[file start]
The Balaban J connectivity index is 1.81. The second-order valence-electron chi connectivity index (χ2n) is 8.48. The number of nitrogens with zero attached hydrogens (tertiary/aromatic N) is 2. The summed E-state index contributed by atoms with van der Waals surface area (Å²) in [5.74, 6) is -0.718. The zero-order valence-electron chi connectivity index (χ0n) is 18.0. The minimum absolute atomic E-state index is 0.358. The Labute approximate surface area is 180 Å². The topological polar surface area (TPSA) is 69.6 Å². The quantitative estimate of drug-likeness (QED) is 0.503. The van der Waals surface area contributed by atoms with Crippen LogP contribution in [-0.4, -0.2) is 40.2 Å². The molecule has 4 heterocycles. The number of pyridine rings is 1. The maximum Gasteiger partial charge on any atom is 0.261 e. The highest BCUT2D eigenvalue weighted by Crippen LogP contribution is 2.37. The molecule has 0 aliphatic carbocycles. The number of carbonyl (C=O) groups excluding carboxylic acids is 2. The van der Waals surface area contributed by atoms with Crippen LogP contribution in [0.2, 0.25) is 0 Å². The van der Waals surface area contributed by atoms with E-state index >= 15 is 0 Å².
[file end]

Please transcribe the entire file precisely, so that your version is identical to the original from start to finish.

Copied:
The Balaban J connectivity index is 1.81. The second-order valence-electron chi connectivity index (χ2n) is 8.48. The number of nitrogens with zero attached hydrogens (tertiary/aromatic N) is 2. The summed E-state index contributed by atoms with van der Waals surface area (Å²) in [5.74, 6) is -0.718. The zero-order valence-electron chi connectivity index (χ0n) is 18.0. The minimum absolute atomic E-state index is 0.358. The Labute approximate surface area is 180 Å². The topological polar surface area (TPSA) is 69.6 Å². The quantitative estimate of drug-likeness (QED) is 0.503. The van der Waals surface area contributed by atoms with Crippen LogP contribution in [-0.4, -0.2) is 40.2 Å². The molecule has 4 heterocycles. The number of pyridine rings is 1. The maximum Gasteiger partial charge on any atom is 0.261 e. The highest BCUT2D eigenvalue weighted by Crippen LogP contribution is 2.37. The molecule has 0 aliphatic carbocycles. The number of carbonyl (C=O) groups excluding carboxylic acids is 2. The van der Waals surface area contributed by atoms with Crippen LogP contribution in [0.2, 0.25) is 0 Å². The van der Waals surface area contributed by atoms with E-state index >= 15 is 0 Å².